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and security when completed, always understand that, this protection and guarantee are granted conditionally, and may be withdrawn by both Governments, or either Government, if both Governments, or either Government, should deem that the persons, or company, undertaking or managing the same, adopt or establish such regulations concerning the traffic thereupon, as are contrary to the spirit and intention of this convention-either by making unfair discriminations in favor of the commerce of one of the contracting parties over the commerce of the other, or by imposing oppressive exactions or unreas able tolls upon passengers, vessels, goods, wares, merchandise, or other articles. Neither party, however, shall withdraw the aforesaid protection and guarantee, without first giving six months notice to the other.
The contracting parties in this Convention engage to invite every State with which both or either have friendly intercourse, to enter into stipulations with them similar to those which they have entered into with each other; to the end, that all other States may share in the honor and advantage of having contributed to a work of such general interest and importance as the Canal herein contemplated. And the contracting parties likewise agree that, each shall enter into Treaty stipulations with such of the Central American States, as they may deem advisable, for the purpose of more effectually carrying out the great design of this Convention, namely—that of constructing and maintaining the said Canal as a ship communication between the two Oceans for the benefit of mankind, on equal .terms to all, and of protecting the same; and they also agree that, the good offices of either shall be employed, when requested by the other, in aiding and assisting the negotiation of such Treaty stipulations; and, should any differences arise as to right or property over the erritory through which the said Canal shall pass—between the States or Governments of Central America, and such differences should, in any way, impede or obstruct the execution of the said Canal, the Governments of the United States and Great Britain will use their good offices to settle such differences in the manner best suited to promote the interests of the said Canal, and to strengthen the bonds of friendship and alliance which exist between the contracting parties.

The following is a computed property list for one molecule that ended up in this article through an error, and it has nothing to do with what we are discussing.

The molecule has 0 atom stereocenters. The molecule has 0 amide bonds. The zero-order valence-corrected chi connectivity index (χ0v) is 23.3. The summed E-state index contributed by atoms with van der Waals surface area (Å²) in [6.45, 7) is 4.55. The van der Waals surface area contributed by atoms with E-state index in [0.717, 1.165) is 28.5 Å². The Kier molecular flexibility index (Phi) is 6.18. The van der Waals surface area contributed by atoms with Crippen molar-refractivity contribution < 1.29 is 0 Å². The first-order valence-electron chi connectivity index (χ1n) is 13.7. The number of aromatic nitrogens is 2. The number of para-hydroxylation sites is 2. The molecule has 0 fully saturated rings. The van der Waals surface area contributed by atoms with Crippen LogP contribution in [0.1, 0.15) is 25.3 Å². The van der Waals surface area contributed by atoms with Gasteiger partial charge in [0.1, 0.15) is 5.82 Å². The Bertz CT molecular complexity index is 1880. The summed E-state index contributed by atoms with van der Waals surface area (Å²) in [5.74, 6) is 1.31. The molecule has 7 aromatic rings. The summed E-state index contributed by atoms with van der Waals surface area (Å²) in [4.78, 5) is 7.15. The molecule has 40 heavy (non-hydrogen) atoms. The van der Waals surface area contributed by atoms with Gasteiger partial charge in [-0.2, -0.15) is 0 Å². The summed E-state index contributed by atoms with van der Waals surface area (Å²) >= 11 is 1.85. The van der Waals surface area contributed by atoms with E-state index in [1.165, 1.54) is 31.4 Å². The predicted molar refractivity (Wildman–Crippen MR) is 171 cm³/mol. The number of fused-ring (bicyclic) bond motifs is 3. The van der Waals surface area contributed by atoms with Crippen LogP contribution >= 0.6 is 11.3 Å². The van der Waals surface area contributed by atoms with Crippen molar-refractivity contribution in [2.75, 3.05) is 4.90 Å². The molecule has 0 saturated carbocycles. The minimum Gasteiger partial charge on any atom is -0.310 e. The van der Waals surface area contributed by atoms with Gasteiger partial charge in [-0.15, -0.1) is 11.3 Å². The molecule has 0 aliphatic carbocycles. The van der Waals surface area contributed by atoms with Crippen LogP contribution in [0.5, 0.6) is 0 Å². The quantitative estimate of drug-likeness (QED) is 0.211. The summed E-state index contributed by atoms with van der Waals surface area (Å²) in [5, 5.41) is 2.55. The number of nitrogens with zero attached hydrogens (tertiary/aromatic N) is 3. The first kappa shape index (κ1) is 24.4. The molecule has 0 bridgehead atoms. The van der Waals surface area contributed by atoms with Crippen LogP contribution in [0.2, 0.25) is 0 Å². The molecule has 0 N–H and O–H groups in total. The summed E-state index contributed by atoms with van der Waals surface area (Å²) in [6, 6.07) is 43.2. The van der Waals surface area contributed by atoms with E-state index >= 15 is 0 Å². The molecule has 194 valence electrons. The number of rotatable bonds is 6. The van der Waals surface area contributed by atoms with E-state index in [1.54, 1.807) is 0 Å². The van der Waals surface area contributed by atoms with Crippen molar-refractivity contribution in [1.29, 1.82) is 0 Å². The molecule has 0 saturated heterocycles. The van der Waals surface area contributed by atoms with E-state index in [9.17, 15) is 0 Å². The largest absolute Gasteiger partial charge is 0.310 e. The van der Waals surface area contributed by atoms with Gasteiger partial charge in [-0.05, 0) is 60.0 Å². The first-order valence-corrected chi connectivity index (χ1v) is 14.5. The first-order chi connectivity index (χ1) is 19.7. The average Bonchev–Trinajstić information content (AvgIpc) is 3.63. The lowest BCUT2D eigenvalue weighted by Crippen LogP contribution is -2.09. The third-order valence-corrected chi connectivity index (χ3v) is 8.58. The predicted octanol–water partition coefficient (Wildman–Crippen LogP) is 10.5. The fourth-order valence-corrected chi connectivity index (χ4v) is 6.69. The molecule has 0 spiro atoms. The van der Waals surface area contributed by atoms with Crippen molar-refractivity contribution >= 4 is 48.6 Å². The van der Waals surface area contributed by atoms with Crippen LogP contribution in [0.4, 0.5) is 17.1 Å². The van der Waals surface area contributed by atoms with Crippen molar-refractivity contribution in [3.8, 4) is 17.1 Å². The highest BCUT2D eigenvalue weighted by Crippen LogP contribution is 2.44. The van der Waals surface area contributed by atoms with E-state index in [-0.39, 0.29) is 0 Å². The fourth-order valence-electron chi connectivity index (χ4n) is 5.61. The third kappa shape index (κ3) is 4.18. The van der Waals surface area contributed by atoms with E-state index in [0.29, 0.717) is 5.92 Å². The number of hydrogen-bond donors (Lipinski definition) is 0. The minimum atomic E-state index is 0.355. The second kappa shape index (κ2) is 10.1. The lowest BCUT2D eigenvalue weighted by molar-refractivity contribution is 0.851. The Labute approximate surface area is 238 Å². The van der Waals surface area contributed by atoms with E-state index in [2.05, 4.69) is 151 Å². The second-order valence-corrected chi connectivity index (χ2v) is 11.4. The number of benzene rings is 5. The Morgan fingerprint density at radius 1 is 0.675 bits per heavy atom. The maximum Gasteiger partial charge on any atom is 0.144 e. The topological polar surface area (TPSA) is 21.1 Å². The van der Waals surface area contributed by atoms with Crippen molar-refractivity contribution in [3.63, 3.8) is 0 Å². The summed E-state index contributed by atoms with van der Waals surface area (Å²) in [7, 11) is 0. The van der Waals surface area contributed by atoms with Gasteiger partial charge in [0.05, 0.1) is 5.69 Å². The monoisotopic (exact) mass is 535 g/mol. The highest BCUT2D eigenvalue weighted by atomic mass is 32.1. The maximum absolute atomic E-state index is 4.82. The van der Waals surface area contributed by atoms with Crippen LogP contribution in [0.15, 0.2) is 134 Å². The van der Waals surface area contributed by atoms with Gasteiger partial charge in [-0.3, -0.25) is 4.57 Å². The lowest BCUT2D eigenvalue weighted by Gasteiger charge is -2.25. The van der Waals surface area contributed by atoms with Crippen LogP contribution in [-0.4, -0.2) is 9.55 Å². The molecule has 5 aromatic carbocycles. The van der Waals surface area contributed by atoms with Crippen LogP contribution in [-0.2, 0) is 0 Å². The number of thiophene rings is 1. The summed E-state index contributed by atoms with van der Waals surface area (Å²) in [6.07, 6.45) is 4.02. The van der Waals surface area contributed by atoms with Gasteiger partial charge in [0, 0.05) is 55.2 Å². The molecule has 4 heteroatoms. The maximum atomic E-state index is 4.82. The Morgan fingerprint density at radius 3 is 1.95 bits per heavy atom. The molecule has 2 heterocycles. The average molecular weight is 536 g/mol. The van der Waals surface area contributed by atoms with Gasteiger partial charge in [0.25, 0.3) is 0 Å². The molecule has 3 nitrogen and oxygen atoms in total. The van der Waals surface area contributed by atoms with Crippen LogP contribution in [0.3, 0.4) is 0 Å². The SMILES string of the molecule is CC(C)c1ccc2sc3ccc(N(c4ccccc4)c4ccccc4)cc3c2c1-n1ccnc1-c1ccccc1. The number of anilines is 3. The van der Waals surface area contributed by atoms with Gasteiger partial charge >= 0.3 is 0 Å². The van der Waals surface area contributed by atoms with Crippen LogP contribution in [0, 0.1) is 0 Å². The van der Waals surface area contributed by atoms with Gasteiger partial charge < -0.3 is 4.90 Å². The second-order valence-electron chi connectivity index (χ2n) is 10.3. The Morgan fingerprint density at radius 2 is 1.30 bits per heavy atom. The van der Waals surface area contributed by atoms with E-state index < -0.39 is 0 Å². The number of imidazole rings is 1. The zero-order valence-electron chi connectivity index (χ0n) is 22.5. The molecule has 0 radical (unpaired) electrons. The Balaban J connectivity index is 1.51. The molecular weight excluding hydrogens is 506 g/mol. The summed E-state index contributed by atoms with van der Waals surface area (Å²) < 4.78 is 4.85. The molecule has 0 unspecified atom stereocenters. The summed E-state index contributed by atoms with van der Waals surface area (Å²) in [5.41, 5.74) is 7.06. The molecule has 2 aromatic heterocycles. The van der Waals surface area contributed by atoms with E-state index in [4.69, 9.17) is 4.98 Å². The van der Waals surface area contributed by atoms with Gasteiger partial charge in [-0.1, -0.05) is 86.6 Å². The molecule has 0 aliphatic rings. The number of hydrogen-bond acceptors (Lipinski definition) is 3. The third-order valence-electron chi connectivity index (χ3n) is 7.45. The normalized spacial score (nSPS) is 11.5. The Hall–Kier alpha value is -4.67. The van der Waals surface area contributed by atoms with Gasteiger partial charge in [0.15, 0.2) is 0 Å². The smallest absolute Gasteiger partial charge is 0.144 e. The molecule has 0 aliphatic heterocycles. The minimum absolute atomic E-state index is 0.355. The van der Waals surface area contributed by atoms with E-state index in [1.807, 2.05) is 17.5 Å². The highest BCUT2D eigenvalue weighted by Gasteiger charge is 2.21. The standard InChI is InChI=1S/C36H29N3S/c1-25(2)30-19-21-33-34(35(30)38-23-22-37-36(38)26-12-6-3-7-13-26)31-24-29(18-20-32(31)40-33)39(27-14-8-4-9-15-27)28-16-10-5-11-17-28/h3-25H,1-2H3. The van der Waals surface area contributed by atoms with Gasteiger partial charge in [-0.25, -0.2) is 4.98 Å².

It being desirable that no time should be unnecessarily lost in commencing and constructing the said Canal, the Governments of the United States and Great Britain determine to give their support and encouragement to such persons, or company, as may first offer to commence the same with the necessary capital, the consent of the local authorities, and on such principles as accord with the spirit and intention of this Convention; and if any person, or company, should already have, with any State through which the proposed Ship-Canal may pass, à contract for the construction of such a Canal as that specified in this convention—to the stipulations of which contract neither of the contracting parties in this convention have any just cause to object--and the said persons, or company, shall, moreover, have made preparations and extended time, money, and trouble on the faith of such contract, it is hereby agreed, that such persons, or company, shall have a priority of claim over every other person, persons or company, to the protection of the Governments of the United States and Great Britain, and be allowed a year, from the date of the exchange of the ratifications of this Convention, for concluding their arrangements, and presenting evidence of sufficient capital subscribed to accomplish the contemplated undertaking; it being understood, that if, at the expiration of the aforesaid period, such persons, or company, be not able to commence and carry out the proposed enterprize, then the Governments of the United States and Great Britain shall be free to afford their protection to any other persons, or company, that shall be prepared to commence and proceed with the construction of the Canal in question.
The Governments of the United States and Great Britain having not only desired in entering into this Convention, to accomplish a particular object, but, also, to establish a general principle, they hereby agree to extend their protection, hy Treaty stipulations, to any other practicable communications, whether by Canal or railway, across the Isthmus which connects North and South America; and, especially, to the interoceanic communications-should the same prove to be practicable, whether by Canal or railway—which are now proposed to be established by the way of Tehuantepec or Panama. In granting, however, their joint protection to any such Canals or railways, as are by this Article specified, it is always understood by the United States and Great Britain, that the parties constructing or owning the same, shall impose no other charges or conditions of traffic thereupon, than the aforesaid Governments shall approve of, as just and equitable; and that the same Canals or railways, being open to the citizens and subjects of the United States and Great Britain on equal terms, shall, also, be open on like terms to the citizens and bjects of every other State which is willing to grant thereto, such protection as the United States and Great Britain engage to afford.
The ratifications of this Convention shall be exchanged at Washington, within six months from this day, or sooner, if possible.
IN FAITH WHEREOF we, the respective Plenipotentiaries, have signed this Convention, and have hereunto affixed our seals.
Done, at Washington, the nineteenth day of April, Anno Domini, one thousand eight hundred and fifty. (SEAL]
John M. CLAYTON, (SEAL)
HENRY LYTTON BULWER.
TREATY BETWEEN THE UNITED STATES AND GREAT BRITAIN TO FACILITATE THE
CONSTRUCTION OF A SHIP CANAL